Read the post on Center for the Protection of Intellectual Property
Last week, the word going around town–and in the “Twittersphere”–was that Gene Kimmelman, the president of advocacy group Public Knowledge, was threatening that if FCC Commissioner Rosenworcel didn’t “get in line” behind Chairman Wheeler’s set-top box proposal that he would oppose her re-nomination for another term as an FCC Commissioner. This article in Fortune supports the rumor with a quote from Kimmelman that “[w]e’ll hold everyone accountable . . . [for not supporting the Chairman’s set-top box plan].” If you’re anything like me, you’re probably asking, “who does this?”
Who Does This?
In communications circles, perhaps no group has been as successful at converting political capital into the old-fashioned kind as Public Knowledge. After the group’s previous president, Gigi Sohn, became a senior adviser to FCC Chairman Tom Wheeler, Public Knowledge has carved out a lucrative niche for itself as a critical ally for commercial interests with regulatory goals, i.e., either seeking to escape scrutiny (e.g., Google), or to saddle their rivals with more regulation (e.g., Netflix and the CLECs).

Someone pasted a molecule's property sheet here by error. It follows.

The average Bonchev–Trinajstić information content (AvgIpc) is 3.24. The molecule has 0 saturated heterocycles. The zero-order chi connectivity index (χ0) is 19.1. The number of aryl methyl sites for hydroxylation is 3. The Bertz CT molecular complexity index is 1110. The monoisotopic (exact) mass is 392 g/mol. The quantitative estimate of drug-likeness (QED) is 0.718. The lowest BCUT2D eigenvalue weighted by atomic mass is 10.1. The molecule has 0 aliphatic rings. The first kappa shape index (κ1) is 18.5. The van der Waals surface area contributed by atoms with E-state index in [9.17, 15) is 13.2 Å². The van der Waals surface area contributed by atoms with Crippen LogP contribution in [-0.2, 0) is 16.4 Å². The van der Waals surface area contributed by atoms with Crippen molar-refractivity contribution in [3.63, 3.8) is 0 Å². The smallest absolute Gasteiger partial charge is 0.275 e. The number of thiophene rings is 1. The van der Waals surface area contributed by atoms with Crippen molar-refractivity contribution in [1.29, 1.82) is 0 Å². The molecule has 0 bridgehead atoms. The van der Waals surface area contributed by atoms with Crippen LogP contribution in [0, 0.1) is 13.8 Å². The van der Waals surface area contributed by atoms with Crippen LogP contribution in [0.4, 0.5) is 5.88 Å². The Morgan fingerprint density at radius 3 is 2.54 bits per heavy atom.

The group’s current president, Gene Kimmelman, before taking over at Public Knowledge, was himself a political appointee for the first half of the Obama administration–as a Deputy Assistant Attorney General in the Antitrust Division of the Department of Justice. Kimmelman, as his Wikipedia page will tell you, “is a consumer protection advocate who specializes in competition law and United States antitrust law.”
If you’ve got the political power, I can kind of see–in a TV bad guy sort of way–why you might try to deliver a political threat to an FCC Commissioner; assuming you thought your victim believed you had the power to deliver on the threat, and the issue was so important to you that you didn’t mind looking like a cliché and a jerk at the same time. But still, why tell the world?
It seems to me that, if you go public with your threat, you make it harder for your threat to work. After all, the smaller the group of people that knows about your threat, the easier it is to give your target a “face-saving” way out.
Read the post on Jonathan Lee’s Telecom Sense blog
“We are still working to resolve the remaining technical and legal issues and we are committed to unlocking the set-top box for consumers across this country,” FCC Chairman Tom Wheeler, Commission Mignon Clyburn and Commissioner Jessica Rosenworcel said in a statement released about a half an hour before the meeting.